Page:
Win or lose, the candidates in the Nov. 6 municipal election -- incumbent
Councilwoman Kathy Narum, Joseph Ledoux, Joe Streng and Julie Testa – deserve credit for the hundreds of hours they’re spending on the campaign trail.
They’re knocking on voters’ doors, debating in public forums, shaking hands at Farmers Market every Saturday and, all the while, raising contributions to finance their campaigns.
Mayor Jerry Thorne is also a candidate, seeking re-election to a fourth and final term. But running unopposed for the first time, he’s taking a break from the strenuous campaign work.
As with others who seek public office, these City Council candidates willingly disclosed on the state’s Fair Political Practices Commission’s Form 700 their statements of economic interests, personal information most of us prefer to keep to ourselves.
Now online for everyone to see, this information is really an open book that
provides transparency and ensures accountability of candidates’ financial
interests. This helps ensure they’ll make decisions in the best interest of the public
and will serve as a reminder of any potential conflicts of interest in issues before the council.
Pleasanton candidates must be U.S. citizens, have no felony convictions, and show that they live here, all stated on Form 700. They must report where they work and income (but not income taxes), and list all stocks and bonds of companies that do business in Pleasanton as well as any loans other than their home mortgages.
Just as important are the campaign finance statements, called Form 460, turned in to City Clerk Karen Diaz under guidelines established by the FPPC and also posted online.
Most candidate contributions this year have been $250 or less, only a few at $500 and only two for $1,000 or more. Expenditures also have been modest, with the largest payouts going for Facebook promotions, video production, newspaper advertising, yard signs and campaign literature.
In the campaign period from July 1 through Sept. 22, Councilwoman Kathy Narum held the largest war chest among the four council candidates of $13,722, which includes funds leftover from her last campaign and $9,424 contributed since July 1.
Among the other three, Joe Streng has accumulated $8,974, Julie Testa has $3,315 and Joseph Ledoux trails with $2,675.
Narum had one contribution of $2,000, that from the Jerry Thorne for Mayor committee, and two separate contributions of $500 each were made by George McMichael and Rich Reed, her brother.
Three supporters donated $500 each to Joe Streng’s campaign, the most anyone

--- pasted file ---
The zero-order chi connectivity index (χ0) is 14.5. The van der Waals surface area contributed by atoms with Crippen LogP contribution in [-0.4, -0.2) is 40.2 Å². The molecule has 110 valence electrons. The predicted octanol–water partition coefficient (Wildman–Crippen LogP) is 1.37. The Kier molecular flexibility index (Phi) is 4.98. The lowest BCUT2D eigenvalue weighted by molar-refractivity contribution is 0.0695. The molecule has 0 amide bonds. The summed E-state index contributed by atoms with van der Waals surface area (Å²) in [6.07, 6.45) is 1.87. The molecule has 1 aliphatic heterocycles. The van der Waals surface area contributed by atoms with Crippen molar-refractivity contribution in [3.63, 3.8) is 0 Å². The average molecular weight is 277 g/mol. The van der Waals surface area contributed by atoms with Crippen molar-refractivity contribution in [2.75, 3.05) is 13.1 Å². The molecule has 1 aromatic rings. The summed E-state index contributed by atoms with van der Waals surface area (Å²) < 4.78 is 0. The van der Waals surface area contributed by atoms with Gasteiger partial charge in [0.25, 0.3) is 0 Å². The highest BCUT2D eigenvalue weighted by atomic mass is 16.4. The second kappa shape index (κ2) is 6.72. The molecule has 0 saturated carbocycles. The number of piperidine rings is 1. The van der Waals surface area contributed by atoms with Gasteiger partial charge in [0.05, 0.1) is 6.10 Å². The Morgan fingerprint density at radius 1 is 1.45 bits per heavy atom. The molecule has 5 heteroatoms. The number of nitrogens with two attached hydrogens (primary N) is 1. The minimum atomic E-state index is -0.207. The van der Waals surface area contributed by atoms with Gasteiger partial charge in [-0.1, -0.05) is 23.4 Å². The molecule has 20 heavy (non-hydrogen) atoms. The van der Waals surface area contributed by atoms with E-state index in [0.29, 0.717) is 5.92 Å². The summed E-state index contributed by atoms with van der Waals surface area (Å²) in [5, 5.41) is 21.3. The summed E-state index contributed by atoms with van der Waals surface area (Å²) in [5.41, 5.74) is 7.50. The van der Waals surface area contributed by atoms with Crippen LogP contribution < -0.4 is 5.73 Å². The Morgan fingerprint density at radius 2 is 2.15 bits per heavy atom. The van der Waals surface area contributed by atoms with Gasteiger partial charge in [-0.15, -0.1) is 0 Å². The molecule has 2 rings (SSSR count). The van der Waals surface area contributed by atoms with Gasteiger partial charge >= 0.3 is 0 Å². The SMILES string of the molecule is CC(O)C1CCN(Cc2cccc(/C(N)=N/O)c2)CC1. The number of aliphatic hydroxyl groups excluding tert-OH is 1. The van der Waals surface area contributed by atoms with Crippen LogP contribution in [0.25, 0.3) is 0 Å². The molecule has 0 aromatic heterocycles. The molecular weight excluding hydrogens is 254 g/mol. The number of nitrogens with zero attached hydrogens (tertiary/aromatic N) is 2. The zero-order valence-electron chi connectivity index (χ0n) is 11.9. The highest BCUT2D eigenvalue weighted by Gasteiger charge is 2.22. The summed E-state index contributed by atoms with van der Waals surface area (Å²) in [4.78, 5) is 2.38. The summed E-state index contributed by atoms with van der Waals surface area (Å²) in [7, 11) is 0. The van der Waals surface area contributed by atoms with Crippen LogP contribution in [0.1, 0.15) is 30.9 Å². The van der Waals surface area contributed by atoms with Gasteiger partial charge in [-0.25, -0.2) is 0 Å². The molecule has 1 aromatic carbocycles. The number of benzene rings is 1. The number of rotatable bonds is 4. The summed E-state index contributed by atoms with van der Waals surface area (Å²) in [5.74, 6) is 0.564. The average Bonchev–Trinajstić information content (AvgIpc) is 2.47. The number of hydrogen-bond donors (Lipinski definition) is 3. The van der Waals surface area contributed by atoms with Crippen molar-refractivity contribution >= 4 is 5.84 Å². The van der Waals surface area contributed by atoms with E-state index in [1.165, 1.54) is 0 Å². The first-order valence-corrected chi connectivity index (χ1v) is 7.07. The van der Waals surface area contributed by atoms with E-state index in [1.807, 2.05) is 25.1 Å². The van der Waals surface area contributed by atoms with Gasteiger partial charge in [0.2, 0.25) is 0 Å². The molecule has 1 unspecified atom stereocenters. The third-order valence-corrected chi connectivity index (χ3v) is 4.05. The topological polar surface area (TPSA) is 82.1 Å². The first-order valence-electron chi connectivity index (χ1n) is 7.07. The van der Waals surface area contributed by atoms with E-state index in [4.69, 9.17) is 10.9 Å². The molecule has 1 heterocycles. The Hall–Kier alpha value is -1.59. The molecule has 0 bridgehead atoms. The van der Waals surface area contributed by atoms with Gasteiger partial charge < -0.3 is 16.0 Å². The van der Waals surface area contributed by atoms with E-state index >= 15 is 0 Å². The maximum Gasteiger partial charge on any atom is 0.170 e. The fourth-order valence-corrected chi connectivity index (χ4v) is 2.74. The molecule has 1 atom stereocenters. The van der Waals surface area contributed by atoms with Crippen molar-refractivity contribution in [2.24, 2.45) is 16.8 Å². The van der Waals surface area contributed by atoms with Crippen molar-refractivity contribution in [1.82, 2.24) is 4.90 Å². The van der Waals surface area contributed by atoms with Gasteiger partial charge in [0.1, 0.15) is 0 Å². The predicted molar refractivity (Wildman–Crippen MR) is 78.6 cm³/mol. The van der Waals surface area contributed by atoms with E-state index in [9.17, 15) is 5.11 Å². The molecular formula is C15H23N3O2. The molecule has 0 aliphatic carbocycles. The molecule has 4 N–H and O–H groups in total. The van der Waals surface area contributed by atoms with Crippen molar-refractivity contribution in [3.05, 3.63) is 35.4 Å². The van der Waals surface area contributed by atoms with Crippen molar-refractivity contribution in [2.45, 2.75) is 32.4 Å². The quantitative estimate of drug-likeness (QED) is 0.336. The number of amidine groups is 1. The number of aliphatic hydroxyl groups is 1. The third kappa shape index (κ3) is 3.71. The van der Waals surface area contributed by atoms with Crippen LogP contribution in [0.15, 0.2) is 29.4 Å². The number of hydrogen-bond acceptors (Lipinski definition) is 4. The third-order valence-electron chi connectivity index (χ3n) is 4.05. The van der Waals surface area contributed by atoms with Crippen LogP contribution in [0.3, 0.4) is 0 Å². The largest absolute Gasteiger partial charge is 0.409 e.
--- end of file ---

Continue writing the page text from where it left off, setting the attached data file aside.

contributed to the candidate. They were from the Jerry Pentin for Council campaign fund, Kathy Soldati, a Pleasanton teacher, and Steven Jensen, who is retired.
Allen Roberts, a retired computer manufacturing engineer, and Laurene Green-Homer, an engineer, each contributed $500 to Testa’s campaign, the largest contributions she has received.
The top contribution for Joe Ledoux’ campaign was $1,000 from Jeffrey Parrett of Pleasanton.
So far in this campaign, Streng has spent the most at $6,690. Much of this went for Facebook posts, video work, the printing of flyers, banners and T-shirts, and copies of precincts lists.
Narum has spent $5,322, most of it for printed literature, door-hangers and yard
signs. These expenditures, common for all candidates, included website design fees
and newspaper ads. Half the $500 cost of sponsoring the final 2018 Concert in the Park on Aug. 31 was donated in-kind.
Testa’s expenses to date total $3,203, including $1,630 for campaign signs and more than $400 for campaign flyers and buttons.
In his most recent campaign filing, candidate Ledoux reported charges to his
Citibank credit card account of $1,654 for signs and other materials ordered from Vista Print in Waltham, Mass., and Build A Sign in Austin, Texas. He also lists a campaign debt of $2,018.
Voter information guides for both Alameda County and statewide elections have been sent to all registered voters in Pleasanton. Absentee ballots were placed in the mail Monday. Voters can send their completed ballots back upon receipt. But in the current state and federal campaign environment, voters might want to wait until the deadline for mailing, or wait and go to the polls on Nov. 6.